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BERLIN — A week after a shooting spree in a German school left 17 people dead, the heads of the country’s major networks have agreed to help curb violence while making it clear that television was not to blame for such random acts of brutality.

The TV execs were invited by Chancellor Gerhard Schroeder to a round table discussion at the federal chancellery in Berlin last week.

The meeting, Schroeder said, was not about accusations, but about what must be done to insure such acts do nor reoccur.

More discussion sought

Schroeder has called for further discussions that would include video producers, Internet providers and state leaders, adding that there was still much to be done to help prevent events like the April 26 shootings at a high school in Erfurt, where expelled 19-year-old pupil Robert Steinhaeuser gunned down 13 teachers, two students and a policeman before killing himself.

Police reported finding violent videos and computer games among Steinhaeuser’s possessions.

On Fridayan estimated 100,000 people, including Schroeder and federal President Johannes Rau, gathered around Erfurt’s medieval cathedral to remember the victims of one of the world’s worst school shootings.

Addressing the mourners, Rau took both the media and viewers to task. “We must defend ourselves against the brutalization of our society,” he said, adding that violence had become central to certain TV programs and videogames and references to it have become increasingly normal in everyday speech.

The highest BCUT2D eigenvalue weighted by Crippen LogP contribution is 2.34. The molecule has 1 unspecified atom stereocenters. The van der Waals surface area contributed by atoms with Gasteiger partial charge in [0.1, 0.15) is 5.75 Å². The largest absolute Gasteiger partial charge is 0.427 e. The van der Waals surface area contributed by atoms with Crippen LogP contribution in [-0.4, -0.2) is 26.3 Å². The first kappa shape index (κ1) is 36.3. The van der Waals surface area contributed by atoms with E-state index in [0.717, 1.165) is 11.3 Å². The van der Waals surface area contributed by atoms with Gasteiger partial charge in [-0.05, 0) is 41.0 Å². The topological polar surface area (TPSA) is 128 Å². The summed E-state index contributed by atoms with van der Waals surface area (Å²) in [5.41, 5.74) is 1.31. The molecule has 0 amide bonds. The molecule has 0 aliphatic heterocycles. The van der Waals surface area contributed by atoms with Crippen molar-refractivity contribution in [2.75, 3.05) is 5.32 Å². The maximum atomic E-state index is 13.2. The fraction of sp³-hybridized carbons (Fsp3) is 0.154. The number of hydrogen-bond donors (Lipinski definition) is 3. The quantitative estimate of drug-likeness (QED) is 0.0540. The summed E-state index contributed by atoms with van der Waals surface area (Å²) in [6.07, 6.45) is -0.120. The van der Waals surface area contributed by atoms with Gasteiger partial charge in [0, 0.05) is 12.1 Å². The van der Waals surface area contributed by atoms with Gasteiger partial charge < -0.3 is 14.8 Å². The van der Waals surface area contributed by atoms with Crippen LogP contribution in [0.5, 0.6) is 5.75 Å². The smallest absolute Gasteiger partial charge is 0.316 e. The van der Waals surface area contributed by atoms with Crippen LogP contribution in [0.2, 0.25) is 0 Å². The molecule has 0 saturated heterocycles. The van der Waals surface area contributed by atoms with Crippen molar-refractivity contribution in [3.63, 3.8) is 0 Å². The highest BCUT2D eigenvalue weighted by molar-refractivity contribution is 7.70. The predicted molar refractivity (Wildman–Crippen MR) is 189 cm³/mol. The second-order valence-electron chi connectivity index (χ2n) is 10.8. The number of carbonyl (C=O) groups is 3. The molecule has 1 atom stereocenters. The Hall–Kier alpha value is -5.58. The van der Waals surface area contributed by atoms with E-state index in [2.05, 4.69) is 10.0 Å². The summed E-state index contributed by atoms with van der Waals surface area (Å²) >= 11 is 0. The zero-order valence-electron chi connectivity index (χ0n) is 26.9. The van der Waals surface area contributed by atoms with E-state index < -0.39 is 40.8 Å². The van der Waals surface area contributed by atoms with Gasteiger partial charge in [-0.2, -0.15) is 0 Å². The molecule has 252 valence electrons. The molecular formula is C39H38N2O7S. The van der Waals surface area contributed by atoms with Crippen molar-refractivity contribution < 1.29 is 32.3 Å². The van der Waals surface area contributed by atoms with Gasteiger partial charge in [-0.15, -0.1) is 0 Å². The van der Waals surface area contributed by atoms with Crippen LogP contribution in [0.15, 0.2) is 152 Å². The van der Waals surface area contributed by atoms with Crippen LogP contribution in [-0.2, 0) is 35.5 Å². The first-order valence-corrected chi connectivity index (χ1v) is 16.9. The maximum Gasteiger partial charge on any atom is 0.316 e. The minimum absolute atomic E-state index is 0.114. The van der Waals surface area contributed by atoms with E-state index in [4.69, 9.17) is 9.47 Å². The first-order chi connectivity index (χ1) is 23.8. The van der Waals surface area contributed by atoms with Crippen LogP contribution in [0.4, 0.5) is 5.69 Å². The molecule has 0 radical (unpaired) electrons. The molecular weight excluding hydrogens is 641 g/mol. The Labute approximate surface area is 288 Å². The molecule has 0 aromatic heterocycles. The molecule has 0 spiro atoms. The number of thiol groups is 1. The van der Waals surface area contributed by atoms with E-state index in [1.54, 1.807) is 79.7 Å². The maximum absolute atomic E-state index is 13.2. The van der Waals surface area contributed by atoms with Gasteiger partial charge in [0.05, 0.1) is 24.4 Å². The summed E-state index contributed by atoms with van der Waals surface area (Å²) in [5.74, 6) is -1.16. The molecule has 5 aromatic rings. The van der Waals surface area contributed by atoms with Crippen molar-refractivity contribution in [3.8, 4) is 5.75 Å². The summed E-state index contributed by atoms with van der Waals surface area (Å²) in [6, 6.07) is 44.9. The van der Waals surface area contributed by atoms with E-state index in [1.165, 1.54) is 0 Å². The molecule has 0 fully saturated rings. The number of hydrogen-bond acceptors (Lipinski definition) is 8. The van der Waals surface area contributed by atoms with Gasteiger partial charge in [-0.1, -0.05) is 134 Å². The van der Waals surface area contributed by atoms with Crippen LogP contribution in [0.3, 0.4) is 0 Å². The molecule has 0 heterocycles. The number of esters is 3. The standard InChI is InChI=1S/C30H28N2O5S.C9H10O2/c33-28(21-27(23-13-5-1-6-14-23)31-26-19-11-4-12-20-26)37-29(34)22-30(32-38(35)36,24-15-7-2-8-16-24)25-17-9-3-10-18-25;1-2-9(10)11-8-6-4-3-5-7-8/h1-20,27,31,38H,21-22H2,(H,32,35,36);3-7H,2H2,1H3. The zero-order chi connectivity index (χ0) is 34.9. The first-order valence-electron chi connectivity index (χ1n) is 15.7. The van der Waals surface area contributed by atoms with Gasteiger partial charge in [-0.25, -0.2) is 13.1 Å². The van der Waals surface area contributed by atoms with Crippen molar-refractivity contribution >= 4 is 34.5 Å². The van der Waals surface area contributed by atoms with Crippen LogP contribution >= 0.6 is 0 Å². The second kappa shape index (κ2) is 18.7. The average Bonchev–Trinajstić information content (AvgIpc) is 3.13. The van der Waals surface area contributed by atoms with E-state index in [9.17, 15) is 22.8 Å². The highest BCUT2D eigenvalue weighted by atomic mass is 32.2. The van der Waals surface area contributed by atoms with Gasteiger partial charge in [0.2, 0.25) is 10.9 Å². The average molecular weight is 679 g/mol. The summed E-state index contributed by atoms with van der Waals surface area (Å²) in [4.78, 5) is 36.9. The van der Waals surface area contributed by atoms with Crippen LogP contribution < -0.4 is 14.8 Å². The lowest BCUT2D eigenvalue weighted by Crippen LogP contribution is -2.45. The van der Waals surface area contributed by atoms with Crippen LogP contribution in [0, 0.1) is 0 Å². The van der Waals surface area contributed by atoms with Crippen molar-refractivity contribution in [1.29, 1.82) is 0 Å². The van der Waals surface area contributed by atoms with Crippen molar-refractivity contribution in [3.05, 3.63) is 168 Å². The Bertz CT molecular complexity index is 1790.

Following Thursday’s conference networks agreed as a first step to start airing anti-violence public messages. A code of conduct regulating violent scenes or content is also in the planning.

Reps of both commercial and public broadcasters appeared satisfied with the conference but reiterated appeals to political leaders not to make TV networks the scapegoat for such tragic events.

“We were grateful to have these talks, in which no one-sided accusations were made,” said Juergen Doetz, head of the VPRT, the German association of commercial broadcasters.

Schroeder said the government preferred self-regulation but would get tough on screen violence if it saw fit.

In a national survey, 81% of Germans said they favored a ban on violent videogames.